India turns to cloud seeding to make rain

India is developing new techniques to create rain artificially amid growing fears over the late arrival of the monsoon season.

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A delay in the arrival of this year’s monsoon has left India’s paddy fields parched and caused water-shortages throughout the main cities Photo: AFP/GETTY

Scientists at its Institute of Tropical Meteorology disclosed a new series of “cloud seeding” experiments as fears of a drought grip a country praying for the heavens to open.

A delay in the arrival of this year’s monsoon has left India’s paddy fields parched and caused water-shortages throughout the main cities. A heatwave has claimed at least 24 lives, with the absence of the rain’s cooling effect on 45 degree C temperatures has caused power-cuts, while school summer holidays have been extended by a week in the hope of a downpour.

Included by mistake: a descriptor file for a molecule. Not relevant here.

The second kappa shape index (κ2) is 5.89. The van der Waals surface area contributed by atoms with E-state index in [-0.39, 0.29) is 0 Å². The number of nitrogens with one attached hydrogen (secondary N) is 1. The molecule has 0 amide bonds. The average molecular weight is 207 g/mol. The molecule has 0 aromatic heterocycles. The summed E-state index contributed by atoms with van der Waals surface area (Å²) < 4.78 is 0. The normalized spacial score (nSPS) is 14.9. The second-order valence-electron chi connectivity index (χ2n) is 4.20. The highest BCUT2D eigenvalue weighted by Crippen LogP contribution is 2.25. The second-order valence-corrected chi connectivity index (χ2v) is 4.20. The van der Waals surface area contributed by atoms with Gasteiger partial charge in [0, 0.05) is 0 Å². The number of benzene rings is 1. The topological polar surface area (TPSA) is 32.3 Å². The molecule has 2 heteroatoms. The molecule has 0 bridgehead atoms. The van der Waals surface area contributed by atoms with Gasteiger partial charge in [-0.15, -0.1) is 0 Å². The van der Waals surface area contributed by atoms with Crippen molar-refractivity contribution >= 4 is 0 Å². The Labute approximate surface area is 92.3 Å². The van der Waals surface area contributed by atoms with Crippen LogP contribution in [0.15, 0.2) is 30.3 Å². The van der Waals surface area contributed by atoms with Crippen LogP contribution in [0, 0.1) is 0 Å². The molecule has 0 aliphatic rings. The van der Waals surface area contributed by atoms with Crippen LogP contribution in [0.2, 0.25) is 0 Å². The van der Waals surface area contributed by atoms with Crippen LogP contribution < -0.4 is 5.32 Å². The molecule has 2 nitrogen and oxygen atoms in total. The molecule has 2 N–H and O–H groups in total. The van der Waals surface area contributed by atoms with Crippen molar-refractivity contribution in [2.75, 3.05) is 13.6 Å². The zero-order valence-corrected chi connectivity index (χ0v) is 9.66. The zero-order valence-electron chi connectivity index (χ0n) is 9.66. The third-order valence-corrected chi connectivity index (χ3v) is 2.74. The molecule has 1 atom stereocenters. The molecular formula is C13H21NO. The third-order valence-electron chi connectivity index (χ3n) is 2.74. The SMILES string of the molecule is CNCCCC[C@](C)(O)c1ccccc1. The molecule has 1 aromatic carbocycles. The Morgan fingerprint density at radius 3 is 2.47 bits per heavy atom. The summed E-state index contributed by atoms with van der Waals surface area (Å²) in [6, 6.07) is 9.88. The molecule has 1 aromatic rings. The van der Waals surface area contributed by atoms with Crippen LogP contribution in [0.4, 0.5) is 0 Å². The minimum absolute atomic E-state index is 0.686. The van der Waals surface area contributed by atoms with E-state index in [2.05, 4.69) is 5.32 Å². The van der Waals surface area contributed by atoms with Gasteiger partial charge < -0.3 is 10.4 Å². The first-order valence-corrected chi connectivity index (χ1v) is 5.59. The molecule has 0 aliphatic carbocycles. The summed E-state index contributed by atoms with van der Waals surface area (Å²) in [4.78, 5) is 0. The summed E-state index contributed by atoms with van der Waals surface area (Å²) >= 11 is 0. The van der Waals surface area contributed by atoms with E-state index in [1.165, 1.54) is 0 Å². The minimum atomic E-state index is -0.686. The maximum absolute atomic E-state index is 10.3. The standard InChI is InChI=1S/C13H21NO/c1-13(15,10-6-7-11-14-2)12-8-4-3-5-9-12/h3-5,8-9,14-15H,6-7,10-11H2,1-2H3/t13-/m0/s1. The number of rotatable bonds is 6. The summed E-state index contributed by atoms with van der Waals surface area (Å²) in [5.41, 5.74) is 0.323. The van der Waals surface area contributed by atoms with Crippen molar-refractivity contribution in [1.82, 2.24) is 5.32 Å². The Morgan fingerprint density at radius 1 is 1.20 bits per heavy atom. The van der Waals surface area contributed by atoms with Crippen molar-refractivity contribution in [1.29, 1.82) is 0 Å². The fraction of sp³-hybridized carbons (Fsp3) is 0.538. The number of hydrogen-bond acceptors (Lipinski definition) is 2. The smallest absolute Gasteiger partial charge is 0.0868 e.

India’s agriculture, stock markets and the fortunes of its political parties traditionally depend on good monsoon rains. In one state, Andhra Pradesh, which has had only half the expected rainfall this month, farmers fear their crop yields could fall by 30 per cent.

The Indian government has used American cloud seeding technology in the past but is now developing its own techniques to guarantee monsoon clouds break into torrential rains.

Their work aims to unravel the mystery of why some clouds yield more rain and bigger raindrops than others and to replicate the same reaction using chemicals.

“Some clouds are efficient in giving rain while others don’t give that much. In the latter type of clouds, transformation of water vapour to rain doesn’t occur. The transformation requires cloud droplets to grow bigger in size to form drizzle and rain,” said Dr J.R. Kulkarni, one of the researchers.

His team is following the sweep of the Indian monsoon as it makes its way slowly north in a modified aircraft to monitor the properties of the “rainiest” clouds.

In the next stage, silver iodide bullets will be fired into the clouds to attract more vapour and generate larger ice crystals which fall as snow before melting into rain.

By Dean Nelson in New Delhi
Published: 5:21PM BST 26 Jun 2009

Source: The Telegraph

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